Skin cancer is the out-of-control growth of abnormal cells in the epidermis, the outermost skin layer, caused by unrepaired DNA damage that triggers mutations. These mutations lead the skin cells to multiply rapidly and form malignant tumors. The main types of skin cancer are basal cell carcinoma , squamous cell carcinoma , melanoma and Merkel cell carcinoma .
The two main causes of skin cancer are the suns harmful ultraviolet rays and the use of UV tanning beds. The good news is that if skin cancer is caught early, your dermatologist can treat it with little or no scarring and high odds of eliminating it entirely. Often, the doctor may even detect the growth at a precancerous stage, before it has become a full-blown skin cancer or penetrated below the surface of the skin.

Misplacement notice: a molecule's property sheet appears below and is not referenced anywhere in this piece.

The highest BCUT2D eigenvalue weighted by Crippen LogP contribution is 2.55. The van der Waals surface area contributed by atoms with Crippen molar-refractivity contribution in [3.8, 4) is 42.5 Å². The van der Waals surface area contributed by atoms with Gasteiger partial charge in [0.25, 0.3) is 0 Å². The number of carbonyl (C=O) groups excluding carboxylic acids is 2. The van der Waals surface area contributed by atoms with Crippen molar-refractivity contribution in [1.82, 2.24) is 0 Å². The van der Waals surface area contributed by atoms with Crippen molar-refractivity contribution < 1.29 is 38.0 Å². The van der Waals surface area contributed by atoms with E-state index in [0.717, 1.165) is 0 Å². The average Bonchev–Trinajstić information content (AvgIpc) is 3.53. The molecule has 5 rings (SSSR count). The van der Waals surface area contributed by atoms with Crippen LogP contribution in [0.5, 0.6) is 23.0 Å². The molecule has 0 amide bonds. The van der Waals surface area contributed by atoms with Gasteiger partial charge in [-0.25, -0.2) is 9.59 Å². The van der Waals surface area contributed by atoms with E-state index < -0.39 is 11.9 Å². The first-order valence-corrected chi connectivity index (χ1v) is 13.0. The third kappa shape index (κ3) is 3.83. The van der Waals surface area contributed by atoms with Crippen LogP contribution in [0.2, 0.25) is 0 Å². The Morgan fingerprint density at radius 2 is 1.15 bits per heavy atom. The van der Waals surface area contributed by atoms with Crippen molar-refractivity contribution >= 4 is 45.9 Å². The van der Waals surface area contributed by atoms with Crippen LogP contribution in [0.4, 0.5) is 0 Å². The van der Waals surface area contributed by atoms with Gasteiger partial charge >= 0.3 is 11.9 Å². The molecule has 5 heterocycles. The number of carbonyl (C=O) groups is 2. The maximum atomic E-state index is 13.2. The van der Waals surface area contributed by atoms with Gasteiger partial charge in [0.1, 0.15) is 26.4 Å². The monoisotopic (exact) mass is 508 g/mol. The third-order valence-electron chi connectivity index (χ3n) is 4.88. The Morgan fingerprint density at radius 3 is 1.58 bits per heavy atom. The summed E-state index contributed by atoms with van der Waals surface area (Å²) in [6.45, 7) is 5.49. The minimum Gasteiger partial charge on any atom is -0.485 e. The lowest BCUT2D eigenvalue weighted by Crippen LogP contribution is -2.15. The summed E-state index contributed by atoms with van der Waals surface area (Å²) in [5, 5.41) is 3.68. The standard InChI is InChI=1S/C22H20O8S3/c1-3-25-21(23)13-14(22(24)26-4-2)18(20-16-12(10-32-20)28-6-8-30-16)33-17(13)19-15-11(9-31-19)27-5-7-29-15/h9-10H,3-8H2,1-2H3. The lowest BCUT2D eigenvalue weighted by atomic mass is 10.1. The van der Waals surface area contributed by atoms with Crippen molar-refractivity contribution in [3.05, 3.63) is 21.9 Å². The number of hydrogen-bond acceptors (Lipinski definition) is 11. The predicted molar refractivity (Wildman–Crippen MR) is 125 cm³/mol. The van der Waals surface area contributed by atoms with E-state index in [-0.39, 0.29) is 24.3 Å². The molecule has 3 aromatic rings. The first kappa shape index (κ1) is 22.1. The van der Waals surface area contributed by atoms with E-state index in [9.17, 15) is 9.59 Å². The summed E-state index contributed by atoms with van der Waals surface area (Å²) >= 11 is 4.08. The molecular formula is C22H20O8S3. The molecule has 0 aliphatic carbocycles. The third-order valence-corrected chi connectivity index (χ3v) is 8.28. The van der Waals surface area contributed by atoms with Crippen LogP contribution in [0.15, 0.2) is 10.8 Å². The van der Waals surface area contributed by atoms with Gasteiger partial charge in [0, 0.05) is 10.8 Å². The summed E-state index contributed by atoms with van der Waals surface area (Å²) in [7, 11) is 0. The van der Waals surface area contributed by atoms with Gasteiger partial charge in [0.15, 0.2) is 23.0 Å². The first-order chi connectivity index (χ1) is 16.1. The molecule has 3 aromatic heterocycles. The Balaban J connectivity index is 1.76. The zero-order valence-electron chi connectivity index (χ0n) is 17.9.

Americans will develop skin cancer by age 70.
The Four Major Types Of Melanoma
Melanoma can be divided into different subtypes. A few of the most common subtypes are:
- Superficial spreading melanoma.Superficial spreading melanoma is the most common type of melanoma. Lesions are usually flat, irregular in shape, and contain varying shades of black and brown. It can occur at any age.
- Lentigo maligna melanoma. Lentigo maligna melanoma usually affects adults over 65 and involves large, flat, brownish lesions.
- Nodular melanoma.Nodular melanoma can be dark blue, black, or reddish-blue, but may have no color at all. It usually starts as a raised patch.
- Acral lentiginous melanoma.Acral lentiginous melanoma is the least common type. Typically it affects the palms, soles of the feet, or under finger and toenails.
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Biological Therapies And Melanoma
Biological therapies are treatments using substances made naturally by the body. Some of these treatments are called immunotherapy because they help the immune system fight the cancer, or they occur naturally as part of the immune system.